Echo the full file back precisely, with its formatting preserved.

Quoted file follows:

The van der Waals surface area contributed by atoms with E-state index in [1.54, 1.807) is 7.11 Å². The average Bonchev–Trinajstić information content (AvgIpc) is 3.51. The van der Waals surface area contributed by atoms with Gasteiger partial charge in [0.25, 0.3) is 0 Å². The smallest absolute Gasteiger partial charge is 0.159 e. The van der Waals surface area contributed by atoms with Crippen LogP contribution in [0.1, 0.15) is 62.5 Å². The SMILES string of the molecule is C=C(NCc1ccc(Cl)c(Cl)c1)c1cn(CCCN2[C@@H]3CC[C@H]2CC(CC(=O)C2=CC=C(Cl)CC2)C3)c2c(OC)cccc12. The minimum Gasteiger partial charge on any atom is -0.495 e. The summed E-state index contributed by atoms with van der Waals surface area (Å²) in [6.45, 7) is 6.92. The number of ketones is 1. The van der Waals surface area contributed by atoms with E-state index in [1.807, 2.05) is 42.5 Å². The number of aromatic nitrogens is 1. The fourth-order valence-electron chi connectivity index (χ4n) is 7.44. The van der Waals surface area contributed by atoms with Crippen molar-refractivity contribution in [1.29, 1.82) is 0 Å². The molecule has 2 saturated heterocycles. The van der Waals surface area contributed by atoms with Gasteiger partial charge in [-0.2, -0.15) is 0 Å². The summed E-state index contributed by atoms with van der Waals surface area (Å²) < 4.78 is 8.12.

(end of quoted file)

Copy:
The van der Waals surface area contributed by atoms with E-state index in [1.54, 1.807) is 7.11 Å². The average Bonchev–Trinajstić information content (AvgIpc) is 3.51. The van der Waals surface area contributed by atoms with Gasteiger partial charge in [0.25, 0.3) is 0 Å². The smallest absolute Gasteiger partial charge is 0.159 e. The van der Waals surface area contributed by atoms with Crippen LogP contribution in [0.1, 0.15) is 62.5 Å². The SMILES string of the molecule is C=C(NCc1ccc(Cl)c(Cl)c1)c1cn(CCCN2[C@@H]3CC[C@H]2CC(CC(=O)C2=CC=C(Cl)CC2)C3)c2c(OC)cccc12. The minimum Gasteiger partial charge on any atom is -0.495 e. The summed E-state index contributed by atoms with van der Waals surface area (Å²) in [6.45, 7) is 6.92. The number of ketones is 1. The van der Waals surface area contributed by atoms with E-state index in [1.807, 2.05) is 42.5 Å². The number of aromatic nitrogens is 1. The fourth-order valence-electron chi connectivity index (χ4n) is 7.44. The van der Waals surface area contributed by atoms with Crippen molar-refractivity contribution in [1.29, 1.82) is 0 Å². The molecule has 2 saturated heterocycles. The van der Waals surface area contributed by atoms with Gasteiger partial charge in [-0.2, -0.15) is 0 Å². The summed E-state index contributed by atoms with van der Waals surface area (Å²) < 4.78 is 8.12.